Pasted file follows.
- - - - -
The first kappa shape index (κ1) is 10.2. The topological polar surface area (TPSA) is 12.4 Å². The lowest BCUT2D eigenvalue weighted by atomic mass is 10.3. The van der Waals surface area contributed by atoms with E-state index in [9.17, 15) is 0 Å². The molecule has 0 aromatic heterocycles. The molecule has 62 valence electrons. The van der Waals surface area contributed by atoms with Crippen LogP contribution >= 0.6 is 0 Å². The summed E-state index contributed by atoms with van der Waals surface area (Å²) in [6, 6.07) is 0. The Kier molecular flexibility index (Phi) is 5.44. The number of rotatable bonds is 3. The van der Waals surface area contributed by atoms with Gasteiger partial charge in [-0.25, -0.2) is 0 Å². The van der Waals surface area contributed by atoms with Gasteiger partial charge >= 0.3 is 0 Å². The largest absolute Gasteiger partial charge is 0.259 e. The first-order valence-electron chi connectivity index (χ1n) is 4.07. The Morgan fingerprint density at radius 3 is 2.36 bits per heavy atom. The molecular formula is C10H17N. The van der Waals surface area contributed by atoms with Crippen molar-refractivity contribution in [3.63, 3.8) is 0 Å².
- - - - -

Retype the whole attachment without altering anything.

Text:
The first kappa shape index (κ1) is 10.2. The topological polar surface area (TPSA) is 12.4 Å². The lowest BCUT2D eigenvalue weighted by atomic mass is 10.3. The van der Waals surface area contributed by atoms with E-state index in [9.17, 15) is 0 Å². The molecule has 0 aromatic heterocycles. The molecule has 62 valence electrons. The van der Waals surface area contributed by atoms with Crippen LogP contribution >= 0.6 is 0 Å². The summed E-state index contributed by atoms with van der Waals surface area (Å²) in [6, 6.07) is 0. The Kier molecular flexibility index (Phi) is 5.44. The number of rotatable bonds is 3. The van der Waals surface area contributed by atoms with Gasteiger partial charge in [-0.25, -0.2) is 0 Å². The van der Waals surface area contributed by atoms with Gasteiger partial charge >= 0.3 is 0 Å². The largest absolute Gasteiger partial charge is 0.259 e. The first-order valence-electron chi connectivity index (χ1n) is 4.07. The Morgan fingerprint density at radius 3 is 2.36 bits per heavy atom. The molecular formula is C10H17N. The van der Waals surface area contributed by atoms with Crippen molar-refractivity contribution in [3.63, 3.8) is 0 Å².